After Modi’s JAM; now let’s teach them how to make money





The real purpose of financial inclusion is that every citizen should have at least an elementary understanding of and access to formal banking and financial system for savings and investment to get optimum returns. By Harshita Jain

Prime Minister Narendra Modi announced a nationwide mission to drive financial inclusion, on Independence Day in 2014. 3 years and 30 crore new Jan Dhan bank accounts later, one can say the mission has been quite successful. However, this success should be viewed with a word of caution as very little benefits will percolate to masses unless they are financially literate. Financial inclusion without financial literacy is like handing over keys of a new car without teaching how to drive.

The unprecedented and rapid increase in number of people covered by financial inclusion (or people with bank accounts) has made financial literacy the need of the hour. Consider some facts thrown by a survey done by S&P- nearly 76% of Indian adults are financially ‘illiterate’ which means that they are unable to use skills and knowledge to take informed and effective money management decisions; about half of the people who have a formal loan, do not understand compound interest and only about 14% of adults in India save at a formal financial institution. Is that not alarming?

The real purpose of financial inclusion is that every citizen should have at least an elementary understanding of and access to formal banking and financial system for savings and investment to get optimum returns.

Also, more importantly, people should have access to the least cost borrowing options from banks or other financial institutions. We can not expect masses to understand Internal Rate of Return (IRR) or Capital Asset Pricing Model (CAPM), but we can certainly make them understand that if their money lender is charging Rs. 36 for a Rs. 100 loan, they have an alternative to borrow from bank by paying Rs. 9. Similarly, their savings in cash stowed under the mattress earns them nothing, while savings in bank deposits or mutual funds can fetch Rs109 for Rs100 in a year.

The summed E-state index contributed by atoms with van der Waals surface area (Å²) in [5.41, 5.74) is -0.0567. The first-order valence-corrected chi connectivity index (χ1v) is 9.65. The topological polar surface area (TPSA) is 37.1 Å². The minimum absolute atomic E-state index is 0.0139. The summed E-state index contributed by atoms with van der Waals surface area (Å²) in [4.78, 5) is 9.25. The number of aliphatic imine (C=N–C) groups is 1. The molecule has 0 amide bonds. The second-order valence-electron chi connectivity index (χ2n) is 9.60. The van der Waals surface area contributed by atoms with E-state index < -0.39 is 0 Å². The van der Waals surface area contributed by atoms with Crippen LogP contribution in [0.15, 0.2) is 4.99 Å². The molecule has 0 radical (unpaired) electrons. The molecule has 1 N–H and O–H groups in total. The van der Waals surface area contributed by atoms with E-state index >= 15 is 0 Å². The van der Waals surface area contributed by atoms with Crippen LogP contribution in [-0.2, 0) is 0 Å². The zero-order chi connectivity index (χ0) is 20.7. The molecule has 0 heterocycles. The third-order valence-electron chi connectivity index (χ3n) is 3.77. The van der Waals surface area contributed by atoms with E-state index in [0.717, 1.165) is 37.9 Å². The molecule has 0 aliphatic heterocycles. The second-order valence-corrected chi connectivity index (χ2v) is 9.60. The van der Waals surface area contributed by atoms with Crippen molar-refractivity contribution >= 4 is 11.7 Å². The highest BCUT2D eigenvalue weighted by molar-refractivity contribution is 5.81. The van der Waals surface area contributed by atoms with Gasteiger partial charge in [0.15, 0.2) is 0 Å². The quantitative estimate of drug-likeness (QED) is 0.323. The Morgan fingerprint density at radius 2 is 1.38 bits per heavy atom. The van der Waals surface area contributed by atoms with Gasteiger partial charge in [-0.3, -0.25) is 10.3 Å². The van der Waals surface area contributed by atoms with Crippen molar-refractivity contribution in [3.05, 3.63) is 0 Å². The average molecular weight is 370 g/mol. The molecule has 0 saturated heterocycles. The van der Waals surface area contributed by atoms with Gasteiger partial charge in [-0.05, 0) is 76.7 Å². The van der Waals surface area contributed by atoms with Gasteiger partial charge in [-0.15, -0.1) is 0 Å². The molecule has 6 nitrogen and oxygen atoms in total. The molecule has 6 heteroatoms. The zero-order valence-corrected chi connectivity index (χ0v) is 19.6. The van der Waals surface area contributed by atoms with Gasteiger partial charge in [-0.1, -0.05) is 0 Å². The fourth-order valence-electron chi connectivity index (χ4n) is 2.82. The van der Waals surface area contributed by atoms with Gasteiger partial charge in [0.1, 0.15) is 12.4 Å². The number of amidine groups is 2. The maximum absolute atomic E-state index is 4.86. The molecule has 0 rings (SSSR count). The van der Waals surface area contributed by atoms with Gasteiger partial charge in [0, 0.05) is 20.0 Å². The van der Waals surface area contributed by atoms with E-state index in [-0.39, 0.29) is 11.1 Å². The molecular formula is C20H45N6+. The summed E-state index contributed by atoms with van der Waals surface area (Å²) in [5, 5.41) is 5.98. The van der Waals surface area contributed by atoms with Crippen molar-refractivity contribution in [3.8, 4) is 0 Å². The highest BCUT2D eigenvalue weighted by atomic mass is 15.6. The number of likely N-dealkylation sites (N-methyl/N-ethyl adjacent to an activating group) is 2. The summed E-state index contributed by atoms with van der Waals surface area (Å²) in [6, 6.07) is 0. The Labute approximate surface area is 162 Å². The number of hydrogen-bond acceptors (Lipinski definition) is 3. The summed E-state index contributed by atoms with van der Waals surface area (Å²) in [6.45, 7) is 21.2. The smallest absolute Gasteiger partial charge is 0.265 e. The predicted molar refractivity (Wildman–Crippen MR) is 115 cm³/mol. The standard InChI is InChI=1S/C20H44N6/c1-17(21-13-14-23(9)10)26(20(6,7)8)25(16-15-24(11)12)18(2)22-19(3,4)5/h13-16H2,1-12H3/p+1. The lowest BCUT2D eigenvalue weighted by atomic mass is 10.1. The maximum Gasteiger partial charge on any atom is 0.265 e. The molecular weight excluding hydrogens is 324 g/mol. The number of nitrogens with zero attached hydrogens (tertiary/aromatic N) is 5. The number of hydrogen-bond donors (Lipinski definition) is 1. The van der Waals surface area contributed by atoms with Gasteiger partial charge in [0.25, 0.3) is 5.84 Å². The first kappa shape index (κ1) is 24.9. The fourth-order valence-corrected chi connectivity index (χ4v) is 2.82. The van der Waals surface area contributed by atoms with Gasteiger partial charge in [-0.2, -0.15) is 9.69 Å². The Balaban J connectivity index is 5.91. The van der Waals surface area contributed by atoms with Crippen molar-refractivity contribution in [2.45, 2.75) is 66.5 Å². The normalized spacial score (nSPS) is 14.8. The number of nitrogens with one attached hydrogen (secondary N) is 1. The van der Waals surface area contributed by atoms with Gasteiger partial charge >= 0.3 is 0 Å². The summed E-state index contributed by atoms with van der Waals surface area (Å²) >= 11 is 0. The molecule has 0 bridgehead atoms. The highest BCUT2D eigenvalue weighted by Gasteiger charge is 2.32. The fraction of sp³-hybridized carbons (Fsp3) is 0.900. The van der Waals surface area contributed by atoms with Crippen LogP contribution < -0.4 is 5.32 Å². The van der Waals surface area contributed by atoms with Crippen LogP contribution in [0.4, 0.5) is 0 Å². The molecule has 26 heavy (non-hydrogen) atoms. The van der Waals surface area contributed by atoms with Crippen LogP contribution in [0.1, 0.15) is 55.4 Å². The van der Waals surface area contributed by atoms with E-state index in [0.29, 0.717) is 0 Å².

They should also be educated on how much premium can cover their crops or their families in case of a sudden event such as flood, disease or demise of bread-earner. They should also be made aware of their rights and benefits under government schemes available for different strata of population. At a more elementary level, underprivileged women should be taught how to make a simple budget on a piece of paper in order to plan savings by mapping their expenses against monthly wages.

Government has made commendable efforts towards financial inclusion through JAM trinity- opening Jan Dhan bank accounts, creating a biometric signature through an Aadhaar ID and linking it to PAN card to get direct benefits and Mobile- banking services. The government is targeting to cover one billion people through JAM trinity.

Spreading financial literacy is a gargantuan task, which may be best accomplished with the collaboration of public financial institutions, regulators and the private sector. Financial literacy should be inculcated in school curriculums from an early age. Technology also offers low cost options to reach out masses through videos, interactive sessions and practical workshops. This is opportune time for government, regulators and private firms to come together and magnify benefits of financial inclusion for masses through financial literacy.

(Harshita Jain is a fund manager at IIFL Wealth & Asset Management and Founder of Kala Akshar, an NGO promoting financial literacy, which works extensively in Rajasthan.)




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